I’m fortunate enough to be a judge this weekend at the 14th Annual Boca Raton Concourse d’Elegance. It’s a gathering of 175 of the finest classic cars in the nation. I’m here in Florida on this early February day preparing to do the tough work of telling the owners of these rolling works of art whose is the Best in Class.
There was a seminar this morning on how to encourage more young people into the hobby of classic car collecting. It’s clearly needed, as the crowd is almost all grey-haired and virtually all men. As this contingent ages, the need to find a way to draw in more younger people, especially women, becomes more acute by the day.
A common solution that was presented is one I hear all the time, in a broad variety of disciplines across a range of industries. The suggestion is to reach out to your local colleges and get interns. Bring them into your business, infect them with the same passion you and your peers have, and before long you’ll have some great new hires.
On the face this seems like excellent advice. It’s also tried and true. Hundreds of industries rely on interns and apprentices to groom the next generation of talent. Programs based on this concept range from the extremely formal to the almost casual. At the one end are the programs in the building trades, where there are very rigorous programs to train plumbers, electricians, and other trades. These involve years-long apprenticeships leading eventually to formal promotion to “journeyman”.
More common however are the kinds of programs found in white collar industries. These programs reach out for college students to spend their summers working in their businesses. The interns are usually paid some modest amount, and they work on everything from one-off projects that have laid dormant to the kinds of menial labor that is so commonly lambasted in film and television. At the end of the summer, many of the best are guaranteed jobs once they graduate. This is a great chance for the business to screen for good candidates and for the students to try-before-they-buy at a firm.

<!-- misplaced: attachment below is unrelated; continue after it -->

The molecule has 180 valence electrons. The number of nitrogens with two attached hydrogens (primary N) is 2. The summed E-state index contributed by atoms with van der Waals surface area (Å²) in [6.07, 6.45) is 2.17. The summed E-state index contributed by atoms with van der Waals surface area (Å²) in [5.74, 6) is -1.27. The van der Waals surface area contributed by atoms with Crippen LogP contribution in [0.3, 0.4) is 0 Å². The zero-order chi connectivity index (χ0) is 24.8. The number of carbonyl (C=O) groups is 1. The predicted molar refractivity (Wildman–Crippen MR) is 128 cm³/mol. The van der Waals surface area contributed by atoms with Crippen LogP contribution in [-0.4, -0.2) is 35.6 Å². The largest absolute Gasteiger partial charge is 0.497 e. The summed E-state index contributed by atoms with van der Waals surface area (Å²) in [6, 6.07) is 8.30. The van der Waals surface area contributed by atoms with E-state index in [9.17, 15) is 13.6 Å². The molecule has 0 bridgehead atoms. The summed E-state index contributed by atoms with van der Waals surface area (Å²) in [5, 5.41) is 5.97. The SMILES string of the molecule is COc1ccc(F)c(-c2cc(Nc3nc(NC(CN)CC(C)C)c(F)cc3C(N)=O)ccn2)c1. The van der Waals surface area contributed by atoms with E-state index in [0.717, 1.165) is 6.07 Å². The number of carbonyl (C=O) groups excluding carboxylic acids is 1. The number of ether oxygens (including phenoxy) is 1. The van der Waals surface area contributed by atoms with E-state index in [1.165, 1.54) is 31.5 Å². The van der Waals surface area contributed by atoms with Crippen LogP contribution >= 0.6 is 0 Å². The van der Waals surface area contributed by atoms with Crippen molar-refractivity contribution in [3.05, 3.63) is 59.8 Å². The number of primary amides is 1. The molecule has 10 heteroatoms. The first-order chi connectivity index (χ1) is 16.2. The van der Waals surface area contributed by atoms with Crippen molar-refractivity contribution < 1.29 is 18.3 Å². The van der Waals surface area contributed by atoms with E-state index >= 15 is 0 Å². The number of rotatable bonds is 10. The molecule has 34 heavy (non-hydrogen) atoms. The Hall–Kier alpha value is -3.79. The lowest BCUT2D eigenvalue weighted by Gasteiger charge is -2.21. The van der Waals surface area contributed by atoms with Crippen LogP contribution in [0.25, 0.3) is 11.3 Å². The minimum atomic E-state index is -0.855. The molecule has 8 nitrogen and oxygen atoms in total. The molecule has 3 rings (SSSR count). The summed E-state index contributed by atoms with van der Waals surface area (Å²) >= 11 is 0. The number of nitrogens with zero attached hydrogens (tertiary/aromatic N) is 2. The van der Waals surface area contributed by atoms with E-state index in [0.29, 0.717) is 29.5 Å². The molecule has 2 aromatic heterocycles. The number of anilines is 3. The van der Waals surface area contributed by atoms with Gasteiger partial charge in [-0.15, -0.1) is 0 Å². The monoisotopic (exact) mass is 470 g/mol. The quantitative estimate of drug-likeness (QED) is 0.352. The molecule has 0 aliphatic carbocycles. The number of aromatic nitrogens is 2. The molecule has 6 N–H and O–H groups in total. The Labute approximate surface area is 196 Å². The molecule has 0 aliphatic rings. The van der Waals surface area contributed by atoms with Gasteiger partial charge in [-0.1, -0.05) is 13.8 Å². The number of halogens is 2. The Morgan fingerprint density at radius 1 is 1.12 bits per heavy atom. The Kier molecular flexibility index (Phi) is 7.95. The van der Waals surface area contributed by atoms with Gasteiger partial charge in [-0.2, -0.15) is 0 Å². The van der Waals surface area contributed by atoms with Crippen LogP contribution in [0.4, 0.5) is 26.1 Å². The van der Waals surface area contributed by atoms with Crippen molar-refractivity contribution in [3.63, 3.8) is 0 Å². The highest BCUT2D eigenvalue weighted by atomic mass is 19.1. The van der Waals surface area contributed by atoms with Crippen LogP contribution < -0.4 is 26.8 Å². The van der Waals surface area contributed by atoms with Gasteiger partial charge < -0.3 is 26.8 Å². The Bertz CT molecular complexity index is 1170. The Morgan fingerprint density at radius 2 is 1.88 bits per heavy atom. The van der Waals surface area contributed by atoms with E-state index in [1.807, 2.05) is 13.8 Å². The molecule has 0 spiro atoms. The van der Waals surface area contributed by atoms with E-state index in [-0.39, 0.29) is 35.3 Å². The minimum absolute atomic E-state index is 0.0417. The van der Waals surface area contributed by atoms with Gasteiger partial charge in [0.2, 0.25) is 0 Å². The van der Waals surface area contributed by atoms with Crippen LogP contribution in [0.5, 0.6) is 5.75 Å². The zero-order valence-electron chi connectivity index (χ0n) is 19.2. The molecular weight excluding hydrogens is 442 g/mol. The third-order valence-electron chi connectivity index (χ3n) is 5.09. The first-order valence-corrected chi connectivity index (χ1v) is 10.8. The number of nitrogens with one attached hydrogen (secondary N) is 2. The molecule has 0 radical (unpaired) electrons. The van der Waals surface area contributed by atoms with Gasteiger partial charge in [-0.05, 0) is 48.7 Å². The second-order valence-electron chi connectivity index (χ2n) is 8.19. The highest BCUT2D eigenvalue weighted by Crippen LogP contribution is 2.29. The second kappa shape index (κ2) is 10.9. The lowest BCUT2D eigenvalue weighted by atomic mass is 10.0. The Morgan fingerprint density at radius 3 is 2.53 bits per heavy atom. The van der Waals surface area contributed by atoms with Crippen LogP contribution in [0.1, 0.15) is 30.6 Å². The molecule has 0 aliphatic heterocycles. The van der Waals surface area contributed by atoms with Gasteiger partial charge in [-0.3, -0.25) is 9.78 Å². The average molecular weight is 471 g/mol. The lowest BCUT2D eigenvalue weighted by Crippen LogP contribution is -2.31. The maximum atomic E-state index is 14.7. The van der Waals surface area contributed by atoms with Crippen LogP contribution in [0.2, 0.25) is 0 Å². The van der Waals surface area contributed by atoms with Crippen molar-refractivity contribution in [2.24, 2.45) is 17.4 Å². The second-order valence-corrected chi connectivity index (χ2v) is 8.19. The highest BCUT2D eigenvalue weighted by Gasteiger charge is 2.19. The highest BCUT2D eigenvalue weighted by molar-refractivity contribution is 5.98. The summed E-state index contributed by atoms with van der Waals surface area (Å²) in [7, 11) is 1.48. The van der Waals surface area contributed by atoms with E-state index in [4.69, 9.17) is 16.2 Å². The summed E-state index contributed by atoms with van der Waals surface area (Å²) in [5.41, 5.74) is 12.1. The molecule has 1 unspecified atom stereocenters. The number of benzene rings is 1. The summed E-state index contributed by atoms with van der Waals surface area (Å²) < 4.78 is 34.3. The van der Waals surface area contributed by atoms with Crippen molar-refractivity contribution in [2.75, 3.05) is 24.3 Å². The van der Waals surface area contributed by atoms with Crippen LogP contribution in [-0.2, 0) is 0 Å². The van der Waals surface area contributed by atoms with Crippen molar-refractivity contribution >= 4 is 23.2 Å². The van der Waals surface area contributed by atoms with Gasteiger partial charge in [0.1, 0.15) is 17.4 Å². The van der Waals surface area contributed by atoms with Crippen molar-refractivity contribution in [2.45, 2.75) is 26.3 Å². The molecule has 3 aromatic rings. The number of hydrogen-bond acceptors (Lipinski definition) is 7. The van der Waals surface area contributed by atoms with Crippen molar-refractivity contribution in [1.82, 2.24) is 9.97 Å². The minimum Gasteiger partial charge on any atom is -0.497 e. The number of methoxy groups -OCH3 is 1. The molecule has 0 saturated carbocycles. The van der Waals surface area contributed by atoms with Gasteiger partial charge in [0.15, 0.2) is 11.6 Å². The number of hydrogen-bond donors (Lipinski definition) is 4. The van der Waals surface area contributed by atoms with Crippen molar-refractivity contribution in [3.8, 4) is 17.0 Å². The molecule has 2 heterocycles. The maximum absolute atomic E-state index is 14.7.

In the classic car world, the suggestion was to have restoration shops reach out to the trade colleges for their interns. Here too, it’s a good suggestion, and a way to help pass the torch to the next generation.
But all of these programs are in many ways short-sighted. To bend a tired metaphor, they are buying the fish. They should be hiring the fisherman.
The colleges and trade schools are most appreciative of these programs, of course. They are always looking for ways to connect their students with the opportunities in the “real world”. Whether it’s internships or the first job for their graduates, the placement offices love to have options for their students.
But for organizations that are really thinking long-term, this isn’t the most effective way to work the pipeline. Certainly they can get lots of interns, but they’re getting them “at retail”. They have to fish for, interview, connect with, and hire them one-by-one. There’s a better source than the placement office to connect.
I encourage organizations to connect rather with the faculty in their departments of interest. This can be vastly more effective, especially over the long haul.
Faculty members know the students, and they certainly know the stars. They have far more direct connection with them than any placement office ever will. They see them several times a week, and they see their work. They know their work ethic. They know if they are smart, talented, and passionate about the subject matter. And they want nothing more than to see than one of their stars land a great opportunity.
But more importantly, they will be there for years. Many students will pass through their classes. The time you spend developing a great relationship with the faculty member may well result in a near-continuous stream of new talent for you and your organization. For years, maybe decades. If you develop a good working relationship with a handful of faculty, perhaps in a couple of interesting departments, you will be guaranteed a long-term resource for top recruits.
Also, never overlook the faculty themselves as resources for your organization. Many are underpaid and most are interested in outside work on a part-time basis. You can get that stalled research project off the ground, that experimental test run, those ideas that you’ve always wanted to understand explored by people who need little or no introduction to your field. And usually at reasonable rates.
In addition, many faculty are open to hearing your input into their course work. They are often starving for real world examples to apply to their usually quite dry course materials. They would love verification that what they are teaching has real world applications. And many are open to tweaking their courses to more directly match the kind of skills you need. It becomes a great feedback loop for both sides.
In all, working with the faculty directly, and building this feedback loop can help to cement your relationship with them, further ensuring a stream of good entry-level talent.
So, forget heading straight to the placement office with your internship opportunity. They’ll only post it on the bulletin board for who-knows-who to see it. No, go straight to the department and find the faculty members with the best feel for the students in the areas of your interest. Develop those relationships for an investment in the long-term talent stream only they can provide.
In short: don’t buy the fish. Hire the fisherman.